Posting on social media about stuff you see at work is risky business. When you’re enrolled in college, it’s downright hazardous.
The University of Minnesota disciplined a mortuary science student who made flippant remarks on Facebook about the corpse she was assigned to dissect. A community college in Kansas tried to expel a nursing student who, for some reason, decided her Facebook page looked a little bare without a portrait of her next to somebody’s placenta.
And now, a federal appeals court has decided it’s legal for a state university to kick you out of nursing school for writing distastefully descriptive narratives on social media about the icky things you observe in the delivery room.
Former nursing student Nina Yoder’s case against the University of Louisville illustrates just how difficult it is for any student to prevail in a First Amendment claim against a state institution, because federal constitutional law has evolved to be highly protective of disciplinary judgment calls.
Yoder’s case has been around for quite some time. How long, you ask? So long, that she got in trouble for writing on MySpace.
The trouble started back in February 2009, when Yoder posted — in detail that will extinguish your interest in reading, eating or reproducing for quite some time — her observations about witnessing the miracle of childbirth. An excerpt:
At last my girl gave one big push, and immediately out came a wrinkly bluish creature, all Picasso-like and weird, ugly as hell, covered in god knows what, screeching and waving its tentacles in the air.
Upon seeing the blog, the dean of Louisville’s nursing school — accompanied by two police officers — presented Yoder with a letter of immediate “academic dismissal.” The letter declared that Yoder was in violation of the college’s Honor Code (which she’d signed as a precondition for enrolling in the clinical nursing course) because she disclosed confidential patient information. Litigation ensued.
On its first trip through the courts, a federal district judge allowed Yoder to re-enroll at Louisville, finding that — although the MySpace postings were “for the most part, crass and uncouth” — the Honor Code applied only to “professional” conduct while acting as a representative of the school.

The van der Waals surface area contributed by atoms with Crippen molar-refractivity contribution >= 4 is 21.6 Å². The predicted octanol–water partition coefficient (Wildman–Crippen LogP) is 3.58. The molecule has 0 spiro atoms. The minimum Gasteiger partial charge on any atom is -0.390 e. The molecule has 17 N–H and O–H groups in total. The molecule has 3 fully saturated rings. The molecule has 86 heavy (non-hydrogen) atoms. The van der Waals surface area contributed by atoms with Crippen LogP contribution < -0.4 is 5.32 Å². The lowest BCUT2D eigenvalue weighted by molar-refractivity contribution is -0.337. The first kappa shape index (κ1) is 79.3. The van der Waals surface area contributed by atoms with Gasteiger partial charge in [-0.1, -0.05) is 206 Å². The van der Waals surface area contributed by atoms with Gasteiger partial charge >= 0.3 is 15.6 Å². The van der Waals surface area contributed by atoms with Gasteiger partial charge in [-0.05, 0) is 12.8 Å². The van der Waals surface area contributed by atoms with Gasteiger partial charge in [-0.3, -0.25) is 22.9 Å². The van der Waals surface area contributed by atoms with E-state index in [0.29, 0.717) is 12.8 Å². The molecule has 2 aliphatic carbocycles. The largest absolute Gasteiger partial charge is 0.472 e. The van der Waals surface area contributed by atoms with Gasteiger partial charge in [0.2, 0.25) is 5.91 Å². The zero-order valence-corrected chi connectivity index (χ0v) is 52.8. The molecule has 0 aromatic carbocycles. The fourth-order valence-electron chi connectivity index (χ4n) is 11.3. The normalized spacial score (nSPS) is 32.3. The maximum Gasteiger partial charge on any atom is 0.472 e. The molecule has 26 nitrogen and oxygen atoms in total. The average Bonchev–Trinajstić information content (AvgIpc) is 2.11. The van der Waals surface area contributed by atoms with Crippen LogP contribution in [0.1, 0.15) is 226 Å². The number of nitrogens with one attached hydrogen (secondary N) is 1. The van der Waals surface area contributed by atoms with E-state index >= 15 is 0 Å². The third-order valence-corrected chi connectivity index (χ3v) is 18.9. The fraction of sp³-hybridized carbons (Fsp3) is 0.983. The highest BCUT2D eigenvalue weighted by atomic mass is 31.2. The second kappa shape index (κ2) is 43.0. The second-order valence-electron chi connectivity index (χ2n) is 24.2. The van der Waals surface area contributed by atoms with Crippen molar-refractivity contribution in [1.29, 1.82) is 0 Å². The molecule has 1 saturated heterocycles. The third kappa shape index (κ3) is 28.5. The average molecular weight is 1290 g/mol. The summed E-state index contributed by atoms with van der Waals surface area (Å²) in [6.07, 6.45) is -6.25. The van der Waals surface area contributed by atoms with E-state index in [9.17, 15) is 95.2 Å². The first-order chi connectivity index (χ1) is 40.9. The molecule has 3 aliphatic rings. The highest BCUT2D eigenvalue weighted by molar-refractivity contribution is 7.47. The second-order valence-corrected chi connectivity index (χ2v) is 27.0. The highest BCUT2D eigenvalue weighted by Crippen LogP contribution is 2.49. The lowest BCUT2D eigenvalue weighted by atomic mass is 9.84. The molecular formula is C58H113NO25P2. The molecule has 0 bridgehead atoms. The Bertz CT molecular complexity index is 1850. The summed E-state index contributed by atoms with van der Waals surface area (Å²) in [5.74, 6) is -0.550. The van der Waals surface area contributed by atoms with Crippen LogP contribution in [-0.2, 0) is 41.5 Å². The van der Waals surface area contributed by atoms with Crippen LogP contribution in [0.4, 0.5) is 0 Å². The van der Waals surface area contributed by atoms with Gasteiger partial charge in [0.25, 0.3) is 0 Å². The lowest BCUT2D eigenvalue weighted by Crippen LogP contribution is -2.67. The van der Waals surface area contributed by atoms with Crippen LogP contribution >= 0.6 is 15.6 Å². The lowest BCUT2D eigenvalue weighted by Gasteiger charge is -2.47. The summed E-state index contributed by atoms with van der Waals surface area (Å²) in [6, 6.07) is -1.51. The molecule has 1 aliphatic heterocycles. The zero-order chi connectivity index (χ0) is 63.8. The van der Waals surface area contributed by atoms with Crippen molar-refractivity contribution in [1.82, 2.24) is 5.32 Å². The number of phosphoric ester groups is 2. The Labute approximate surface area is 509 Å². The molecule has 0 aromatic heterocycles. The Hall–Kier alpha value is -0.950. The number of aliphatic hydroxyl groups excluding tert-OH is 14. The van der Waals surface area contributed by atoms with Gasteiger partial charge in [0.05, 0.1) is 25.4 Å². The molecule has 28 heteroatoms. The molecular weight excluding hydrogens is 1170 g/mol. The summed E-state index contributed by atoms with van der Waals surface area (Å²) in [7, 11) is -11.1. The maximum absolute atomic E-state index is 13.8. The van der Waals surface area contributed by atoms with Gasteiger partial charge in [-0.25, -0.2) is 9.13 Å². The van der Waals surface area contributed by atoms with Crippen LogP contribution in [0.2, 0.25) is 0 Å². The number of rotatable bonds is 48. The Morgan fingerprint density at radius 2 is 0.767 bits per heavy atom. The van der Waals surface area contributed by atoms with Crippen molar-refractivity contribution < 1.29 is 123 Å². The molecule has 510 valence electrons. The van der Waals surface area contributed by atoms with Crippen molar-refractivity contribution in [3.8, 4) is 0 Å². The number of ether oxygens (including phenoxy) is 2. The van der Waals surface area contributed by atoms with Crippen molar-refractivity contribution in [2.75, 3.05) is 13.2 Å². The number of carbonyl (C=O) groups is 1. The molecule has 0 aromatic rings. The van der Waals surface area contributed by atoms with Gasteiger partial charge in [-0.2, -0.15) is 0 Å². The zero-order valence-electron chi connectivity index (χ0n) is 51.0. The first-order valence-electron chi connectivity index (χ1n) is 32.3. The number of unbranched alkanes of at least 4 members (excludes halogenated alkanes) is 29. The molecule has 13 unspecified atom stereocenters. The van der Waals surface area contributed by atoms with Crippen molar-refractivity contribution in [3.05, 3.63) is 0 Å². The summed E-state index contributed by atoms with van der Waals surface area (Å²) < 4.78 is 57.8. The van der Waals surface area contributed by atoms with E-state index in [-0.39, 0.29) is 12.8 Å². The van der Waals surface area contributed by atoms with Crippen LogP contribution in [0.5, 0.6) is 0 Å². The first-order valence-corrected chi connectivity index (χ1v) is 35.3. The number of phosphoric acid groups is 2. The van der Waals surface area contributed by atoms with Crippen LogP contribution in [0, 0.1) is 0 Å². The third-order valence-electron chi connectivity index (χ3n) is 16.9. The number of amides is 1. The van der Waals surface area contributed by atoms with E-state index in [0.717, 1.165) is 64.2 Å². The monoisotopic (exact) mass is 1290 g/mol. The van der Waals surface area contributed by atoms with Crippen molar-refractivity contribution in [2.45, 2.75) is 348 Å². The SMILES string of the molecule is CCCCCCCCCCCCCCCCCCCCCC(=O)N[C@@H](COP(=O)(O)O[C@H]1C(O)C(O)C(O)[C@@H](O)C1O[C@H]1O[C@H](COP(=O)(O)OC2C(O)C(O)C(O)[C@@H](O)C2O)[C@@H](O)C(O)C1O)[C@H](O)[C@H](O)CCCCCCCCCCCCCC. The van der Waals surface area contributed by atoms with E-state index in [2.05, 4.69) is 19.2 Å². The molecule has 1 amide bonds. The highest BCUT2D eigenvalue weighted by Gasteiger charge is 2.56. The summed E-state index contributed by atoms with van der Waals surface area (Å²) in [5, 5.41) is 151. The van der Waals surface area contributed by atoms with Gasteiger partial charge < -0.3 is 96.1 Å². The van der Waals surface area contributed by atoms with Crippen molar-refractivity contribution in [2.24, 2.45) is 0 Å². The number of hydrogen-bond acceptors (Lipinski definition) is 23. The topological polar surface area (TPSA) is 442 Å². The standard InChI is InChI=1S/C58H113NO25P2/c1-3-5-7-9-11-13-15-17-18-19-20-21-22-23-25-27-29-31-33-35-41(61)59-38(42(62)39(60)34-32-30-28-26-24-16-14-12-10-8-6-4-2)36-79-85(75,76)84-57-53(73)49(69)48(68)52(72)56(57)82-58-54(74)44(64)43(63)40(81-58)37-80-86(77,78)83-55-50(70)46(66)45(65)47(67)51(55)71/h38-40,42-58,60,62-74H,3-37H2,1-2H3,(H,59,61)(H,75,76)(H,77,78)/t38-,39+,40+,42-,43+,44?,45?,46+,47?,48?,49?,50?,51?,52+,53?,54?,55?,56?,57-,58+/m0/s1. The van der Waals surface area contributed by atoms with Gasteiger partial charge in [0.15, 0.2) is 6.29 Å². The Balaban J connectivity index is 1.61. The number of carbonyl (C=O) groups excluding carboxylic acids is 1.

But that order dealt only with interpretation of the contractual agreement Yoder signed, and did not address her constitutional claims. Which brings us to Round Two.
Although she’d been reinstated, Yoder still wanted a judgment (and the accompanying money damages and attorney fees) that Louisville violated her First Amendment right of free expression and her Fifth Amendment right of due process. She didn’t get it.
In a 3-0 ruling issued May 15, the Sixth Circuit U.S. Court of Appeals decided that Yoder had failed to demonstrate a violation of her constitutional rights blatant enough to entitle her to damages.
When suing the employees of a state agency over a civil-rights violation, a plaintiff must prove not only that her rights were violated, but that the culpable state employees were on notice at the time that they were “clearly” breaking the law. If no clear violation is proven, then “qualified immunity” applies, and there can be no money damages.
That burden has proven nearly insurmountable for students, because the courts have made such a botch job of the law of the First Amendment in schools. Judges who themselves have remarkable difficulty correctly applying the First Amendment in student-versus-school disputes are inclined to empathize with college administrators whose defense is, “I did the best I could.”
Outside of the school setting, what Yoder wrote on her MySpace page would unquestionably be constitutionally protected speech. While she said some crass and unkind things about the patients she encountered, the remarks (like those quoted above) were colorful hyperbole not meant to be taken seriously. No patient was named or described in enough detail to be widely identifiable.
To overcome Yoder’s First Amendment rights, Louisville had to demonstrate either (a) that her speech disrupted the orderly operations of the school (unlikely) or (b) that she had somehow contractually waived her First Amendment rights. The college prevailed on the latter theory.
Finding that a citizen has waived her First Amendment rights is serious business, and the validity of the “waiver” (by way of signing an Honor Code and subsequent patient confidentiality pledge) deserved a more thorough inquiry than it received in the court.
While it certainly is possible to waive certain rights in a freely bargained exchange, the exchange is no longer “free” — and the waiver no longer enforceable — if the bargain crosses the line into coercion.
Let’s say that a student, having sunk tens of thousands of dollars and three years of her life into a nursing degree, shows up for her clinical class and is told — on the spot, with no time to think — that she must sign a waiver or be removed from a class that is a mandatory prerequisite for graduation. If those were Yoder’s facts, then it’s at least possible that the “bargain” — sign this paper or waste three years of your life — was no bargain at all. The court should have inquired more deeply into the circumstances of the waiver before assuming its validity.
Probably the best that can be said for this quirky case (and let’s by the way stipulate that ridiculing the people you’re assigned to observe as a would-be health care provider is, regardless of its constitutional status, a pretty ill-advised career strategy) is that the Yoder ruling is “unpublished.” Meaning that a future college student in one of the Sixth Circuit states (Ohio, Michigan, Kentucky, Tennessee) — one hopes, a student with more sympathetic facts — will be free to re-litigate the same legal issues another day.
The case is Yoder v. University of Louisville, No. 12-5354.